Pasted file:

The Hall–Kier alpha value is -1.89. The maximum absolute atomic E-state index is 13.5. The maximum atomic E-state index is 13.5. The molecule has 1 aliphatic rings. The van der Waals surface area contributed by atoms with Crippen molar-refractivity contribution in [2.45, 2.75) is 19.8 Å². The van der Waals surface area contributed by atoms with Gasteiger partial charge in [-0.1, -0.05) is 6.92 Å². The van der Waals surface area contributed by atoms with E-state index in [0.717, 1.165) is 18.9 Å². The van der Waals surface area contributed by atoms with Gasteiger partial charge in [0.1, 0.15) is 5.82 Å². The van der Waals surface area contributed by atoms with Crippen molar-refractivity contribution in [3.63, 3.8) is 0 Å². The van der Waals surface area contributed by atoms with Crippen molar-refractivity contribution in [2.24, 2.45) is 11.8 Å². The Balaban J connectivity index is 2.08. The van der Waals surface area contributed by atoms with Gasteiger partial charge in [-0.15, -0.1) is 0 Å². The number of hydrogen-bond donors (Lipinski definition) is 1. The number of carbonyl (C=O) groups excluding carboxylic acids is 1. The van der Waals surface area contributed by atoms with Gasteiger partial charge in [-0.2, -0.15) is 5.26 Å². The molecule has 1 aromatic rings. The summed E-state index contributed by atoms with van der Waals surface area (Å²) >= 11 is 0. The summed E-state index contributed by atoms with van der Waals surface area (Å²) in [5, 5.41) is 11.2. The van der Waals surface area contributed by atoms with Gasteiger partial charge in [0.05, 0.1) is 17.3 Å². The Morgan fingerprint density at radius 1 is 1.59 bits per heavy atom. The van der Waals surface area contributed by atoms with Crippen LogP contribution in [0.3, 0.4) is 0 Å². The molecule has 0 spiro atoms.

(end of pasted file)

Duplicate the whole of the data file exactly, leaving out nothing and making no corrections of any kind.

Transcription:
The Hall–Kier alpha value is -1.89. The maximum absolute atomic E-state index is 13.5. The maximum atomic E-state index is 13.5. The molecule has 1 aliphatic rings. The van der Waals surface area contributed by atoms with Crippen molar-refractivity contribution in [2.45, 2.75) is 19.8 Å². The van der Waals surface area contributed by atoms with Gasteiger partial charge in [-0.1, -0.05) is 6.92 Å². The van der Waals surface area contributed by atoms with E-state index in [0.717, 1.165) is 18.9 Å². The van der Waals surface area contributed by atoms with Gasteiger partial charge in [0.1, 0.15) is 5.82 Å². The van der Waals surface area contributed by atoms with Crippen molar-refractivity contribution in [3.63, 3.8) is 0 Å². The van der Waals surface area contributed by atoms with Crippen molar-refractivity contribution in [2.24, 2.45) is 11.8 Å². The Balaban J connectivity index is 2.08. The van der Waals surface area contributed by atoms with Gasteiger partial charge in [-0.15, -0.1) is 0 Å². The number of hydrogen-bond donors (Lipinski definition) is 1. The number of carbonyl (C=O) groups excluding carboxylic acids is 1. The van der Waals surface area contributed by atoms with Gasteiger partial charge in [-0.2, -0.15) is 5.26 Å². The molecule has 1 aromatic rings. The summed E-state index contributed by atoms with van der Waals surface area (Å²) >= 11 is 0. The summed E-state index contributed by atoms with van der Waals surface area (Å²) in [5, 5.41) is 11.2. The van der Waals surface area contributed by atoms with Gasteiger partial charge in [0.05, 0.1) is 17.3 Å². The Morgan fingerprint density at radius 1 is 1.59 bits per heavy atom. The van der Waals surface area contributed by atoms with Crippen LogP contribution in [0.3, 0.4) is 0 Å². The molecule has 0 spiro atoms.